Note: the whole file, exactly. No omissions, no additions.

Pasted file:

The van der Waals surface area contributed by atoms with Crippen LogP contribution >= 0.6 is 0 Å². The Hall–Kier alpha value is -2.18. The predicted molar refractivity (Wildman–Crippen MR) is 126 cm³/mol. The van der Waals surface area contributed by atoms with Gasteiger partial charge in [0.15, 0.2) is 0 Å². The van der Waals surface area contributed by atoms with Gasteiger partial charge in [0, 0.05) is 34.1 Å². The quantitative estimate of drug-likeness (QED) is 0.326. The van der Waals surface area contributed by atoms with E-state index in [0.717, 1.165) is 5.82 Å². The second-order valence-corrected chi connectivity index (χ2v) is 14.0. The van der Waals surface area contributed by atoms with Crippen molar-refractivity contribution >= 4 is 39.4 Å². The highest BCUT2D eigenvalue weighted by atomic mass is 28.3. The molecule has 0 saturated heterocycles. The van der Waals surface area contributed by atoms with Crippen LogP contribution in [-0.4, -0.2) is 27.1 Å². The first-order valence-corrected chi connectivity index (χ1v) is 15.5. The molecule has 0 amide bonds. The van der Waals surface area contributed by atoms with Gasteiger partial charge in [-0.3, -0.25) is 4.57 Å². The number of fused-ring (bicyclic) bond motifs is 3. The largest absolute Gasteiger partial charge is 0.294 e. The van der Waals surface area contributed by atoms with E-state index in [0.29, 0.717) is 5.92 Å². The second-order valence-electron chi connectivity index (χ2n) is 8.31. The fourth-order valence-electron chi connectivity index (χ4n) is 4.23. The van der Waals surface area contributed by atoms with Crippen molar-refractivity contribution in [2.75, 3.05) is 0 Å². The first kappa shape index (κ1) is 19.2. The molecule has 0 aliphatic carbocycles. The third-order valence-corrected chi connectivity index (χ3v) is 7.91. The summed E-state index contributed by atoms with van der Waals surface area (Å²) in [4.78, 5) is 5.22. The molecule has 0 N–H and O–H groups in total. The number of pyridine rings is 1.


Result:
The van der Waals surface area contributed by atoms with Crippen LogP contribution >= 0.6 is 0 Å². The Hall–Kier alpha value is -2.18. The predicted molar refractivity (Wildman–Crippen MR) is 126 cm³/mol. The van der Waals surface area contributed by atoms with Gasteiger partial charge in [0.15, 0.2) is 0 Å². The van der Waals surface area contributed by atoms with Gasteiger partial charge in [0, 0.05) is 34.1 Å². The quantitative estimate of drug-likeness (QED) is 0.326. The van der Waals surface area contributed by atoms with E-state index in [0.717, 1.165) is 5.82 Å². The second-order valence-corrected chi connectivity index (χ2v) is 14.0. The van der Waals surface area contributed by atoms with Crippen molar-refractivity contribution >= 4 is 39.4 Å². The highest BCUT2D eigenvalue weighted by atomic mass is 28.3. The molecule has 0 saturated heterocycles. The van der Waals surface area contributed by atoms with Crippen LogP contribution in [-0.4, -0.2) is 27.1 Å². The first-order valence-corrected chi connectivity index (χ1v) is 15.5. The molecule has 0 amide bonds. The van der Waals surface area contributed by atoms with Gasteiger partial charge in [-0.3, -0.25) is 4.57 Å². The number of fused-ring (bicyclic) bond motifs is 3. The largest absolute Gasteiger partial charge is 0.294 e. The van der Waals surface area contributed by atoms with E-state index in [0.29, 0.717) is 5.92 Å². The second-order valence-electron chi connectivity index (χ2n) is 8.31. The fourth-order valence-electron chi connectivity index (χ4n) is 4.23. The van der Waals surface area contributed by atoms with Crippen molar-refractivity contribution in [2.75, 3.05) is 0 Å². The first kappa shape index (κ1) is 19.2. The molecule has 0 aliphatic carbocycles. The third-order valence-corrected chi connectivity index (χ3v) is 7.91. The summed E-state index contributed by atoms with van der Waals surface area (Å²) in [4.78, 5) is 5.22. The molecule has 0 N–H and O–H groups in total. The number of pyridine rings is 1.